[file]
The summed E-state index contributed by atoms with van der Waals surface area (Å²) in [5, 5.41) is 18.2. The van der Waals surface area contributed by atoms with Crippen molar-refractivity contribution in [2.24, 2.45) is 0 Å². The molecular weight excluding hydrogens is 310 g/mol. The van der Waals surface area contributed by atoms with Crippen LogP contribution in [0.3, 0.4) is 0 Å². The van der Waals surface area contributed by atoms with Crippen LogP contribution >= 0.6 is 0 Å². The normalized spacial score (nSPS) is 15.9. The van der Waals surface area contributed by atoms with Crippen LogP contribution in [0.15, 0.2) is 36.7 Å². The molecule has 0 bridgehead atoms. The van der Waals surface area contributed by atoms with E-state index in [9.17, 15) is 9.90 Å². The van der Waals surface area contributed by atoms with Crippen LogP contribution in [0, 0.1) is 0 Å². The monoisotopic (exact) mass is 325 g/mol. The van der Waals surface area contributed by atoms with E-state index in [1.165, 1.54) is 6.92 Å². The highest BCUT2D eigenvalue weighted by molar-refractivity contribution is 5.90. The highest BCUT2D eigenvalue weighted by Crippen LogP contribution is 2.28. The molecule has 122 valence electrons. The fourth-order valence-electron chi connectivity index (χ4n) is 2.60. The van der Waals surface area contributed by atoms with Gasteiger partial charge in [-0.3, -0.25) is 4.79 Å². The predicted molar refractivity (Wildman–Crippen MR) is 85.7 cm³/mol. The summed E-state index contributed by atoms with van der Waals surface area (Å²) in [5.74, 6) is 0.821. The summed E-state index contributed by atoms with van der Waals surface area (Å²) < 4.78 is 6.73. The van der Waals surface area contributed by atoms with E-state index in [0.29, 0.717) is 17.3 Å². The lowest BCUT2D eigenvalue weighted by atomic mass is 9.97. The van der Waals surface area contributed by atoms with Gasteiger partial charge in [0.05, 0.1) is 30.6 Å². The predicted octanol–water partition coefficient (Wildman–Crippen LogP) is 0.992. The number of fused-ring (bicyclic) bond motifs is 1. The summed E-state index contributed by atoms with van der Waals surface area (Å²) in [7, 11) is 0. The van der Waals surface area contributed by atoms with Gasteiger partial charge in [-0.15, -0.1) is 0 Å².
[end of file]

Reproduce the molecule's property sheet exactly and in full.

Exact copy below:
The summed E-state index contributed by atoms with van der Waals surface area (Å²) in [5, 5.41) is 18.2. The van der Waals surface area contributed by atoms with Crippen molar-refractivity contribution in [2.24, 2.45) is 0 Å². The molecular weight excluding hydrogens is 310 g/mol. The van der Waals surface area contributed by atoms with Crippen LogP contribution in [0.3, 0.4) is 0 Å². The van der Waals surface area contributed by atoms with Crippen LogP contribution >= 0.6 is 0 Å². The normalized spacial score (nSPS) is 15.9. The van der Waals surface area contributed by atoms with Crippen LogP contribution in [0.15, 0.2) is 36.7 Å². The molecule has 0 bridgehead atoms. The van der Waals surface area contributed by atoms with E-state index in [9.17, 15) is 9.90 Å². The van der Waals surface area contributed by atoms with Crippen LogP contribution in [0, 0.1) is 0 Å². The monoisotopic (exact) mass is 325 g/mol. The van der Waals surface area contributed by atoms with E-state index in [1.165, 1.54) is 6.92 Å². The highest BCUT2D eigenvalue weighted by molar-refractivity contribution is 5.90. The highest BCUT2D eigenvalue weighted by Crippen LogP contribution is 2.28. The molecule has 122 valence electrons. The fourth-order valence-electron chi connectivity index (χ4n) is 2.60. The van der Waals surface area contributed by atoms with Gasteiger partial charge in [-0.3, -0.25) is 4.79 Å². The predicted molar refractivity (Wildman–Crippen MR) is 85.7 cm³/mol. The summed E-state index contributed by atoms with van der Waals surface area (Å²) in [5.74, 6) is 0.821. The summed E-state index contributed by atoms with van der Waals surface area (Å²) < 4.78 is 6.73. The van der Waals surface area contributed by atoms with E-state index in [0.29, 0.717) is 17.3 Å². The lowest BCUT2D eigenvalue weighted by atomic mass is 9.97. The van der Waals surface area contributed by atoms with Gasteiger partial charge in [0.05, 0.1) is 30.6 Å². The predicted octanol–water partition coefficient (Wildman–Crippen LogP) is 0.992. The number of fused-ring (bicyclic) bond motifs is 1. The summed E-state index contributed by atoms with van der Waals surface area (Å²) in [7, 11) is 0. The van der Waals surface area contributed by atoms with Gasteiger partial charge in [-0.15, -0.1) is 0 Å².